Canadian based Nigerian Professor, Pius Adesanmi, dies in Ethiopian Airlines crash

Ann Santiago
March 11, 2019

Abiodun Bashua, a retired career Ambassador, who died in the Ethiopian Airlines that crashed on Sunday morning.

Pius Adesanmi, a professor in the Department of English Language and Literature and the Institute of African Studies at Carleton University in Ottawa, has also been confirmed dead.

The Carleton community is shocked and devastated to learn of the death of Prof. It also was a serious blow to state-owned Ethiopian Airlines, which has expanded to become the continent's largest and best-managed carrier and turned Addis Ababa into the gateway to Africa.

While there has not been any official confirmation, Sahara Reporters stated it can confirm that Adesanmi, a native of Isanlu, in Yagba East local government area of Kogi tate, was among the passengers.

He was a "towering figure in African and post-colonial scholarship", said the school's president, Benoit-Antoine Bacon.

"He was a scholar and teacher of the highest calibre who leaves a deep imprint on Carleton", Rankin said.

A further tribute about Adesanmi's leadership and many contributions to the Carleton community will be shared as soon as possible.

Meanwhile, management of the airline has confirmed that Amb. "We join the global community in mourning the loss of so many lives, including those countries who have also lost citizens in this devastating crash".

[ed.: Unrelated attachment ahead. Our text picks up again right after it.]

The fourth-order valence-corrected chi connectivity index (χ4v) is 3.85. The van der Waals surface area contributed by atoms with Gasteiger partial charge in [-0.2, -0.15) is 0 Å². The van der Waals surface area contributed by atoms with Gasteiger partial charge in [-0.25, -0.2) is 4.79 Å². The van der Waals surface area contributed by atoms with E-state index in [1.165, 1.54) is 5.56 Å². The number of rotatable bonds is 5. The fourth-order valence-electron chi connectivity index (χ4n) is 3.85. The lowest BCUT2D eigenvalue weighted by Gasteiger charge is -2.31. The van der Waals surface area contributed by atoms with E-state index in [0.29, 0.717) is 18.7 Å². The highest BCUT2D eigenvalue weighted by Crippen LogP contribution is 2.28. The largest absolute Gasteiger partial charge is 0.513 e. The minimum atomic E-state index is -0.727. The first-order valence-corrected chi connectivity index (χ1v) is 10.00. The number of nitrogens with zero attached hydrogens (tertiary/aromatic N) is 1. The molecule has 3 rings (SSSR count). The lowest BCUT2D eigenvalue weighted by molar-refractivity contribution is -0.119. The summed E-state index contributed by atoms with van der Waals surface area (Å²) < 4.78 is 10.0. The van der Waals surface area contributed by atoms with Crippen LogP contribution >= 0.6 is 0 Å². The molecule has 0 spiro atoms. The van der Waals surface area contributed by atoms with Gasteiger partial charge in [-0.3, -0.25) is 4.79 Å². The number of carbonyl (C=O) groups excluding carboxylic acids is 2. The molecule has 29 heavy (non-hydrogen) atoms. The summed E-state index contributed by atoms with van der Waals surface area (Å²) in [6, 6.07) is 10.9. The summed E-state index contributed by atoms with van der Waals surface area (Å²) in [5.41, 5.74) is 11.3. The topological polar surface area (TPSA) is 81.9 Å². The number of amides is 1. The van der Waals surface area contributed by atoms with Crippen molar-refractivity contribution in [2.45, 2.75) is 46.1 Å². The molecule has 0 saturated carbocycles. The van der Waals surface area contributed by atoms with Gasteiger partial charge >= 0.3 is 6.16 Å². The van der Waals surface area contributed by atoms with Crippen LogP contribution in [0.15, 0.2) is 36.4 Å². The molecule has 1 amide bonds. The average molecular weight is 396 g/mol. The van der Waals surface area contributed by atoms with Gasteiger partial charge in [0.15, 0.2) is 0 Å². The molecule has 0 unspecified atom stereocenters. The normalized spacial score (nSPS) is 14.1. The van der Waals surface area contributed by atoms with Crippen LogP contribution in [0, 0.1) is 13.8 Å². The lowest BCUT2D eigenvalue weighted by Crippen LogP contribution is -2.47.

The aircraft, a Boeing 737 MAX 8 carrying 149 passengers and eight crew members, lost contact with air traffic controllers six minutes after taking off.

Other nationals in the plane included 32 Kenyans, 18 Canadians, nine Ethiopians, eight Italians, eight Chinese, eight Americans, seven Britons, seven French citizens, six Egyptians, five Dutch citizens, four Indians and four people from Slovakia.

It crashed near Bishoftu, southeast of the Ethiopian capital, Ethiopian Airlines said in a statement.

Indonesian investigators have not determined a cause for the October crash, but days after the accident Boeing sent a notice to airlines that faulty information from a sensor could cause the plane to automatically point the nose down.

"According to him, Ethiopian Airlines will provide all the necessary support to the families of the victims".

In the US, the Federal Aviation Administration said it would join the National Transportation Safety Board in assisting Ethiopian authorities with the crash investigation.

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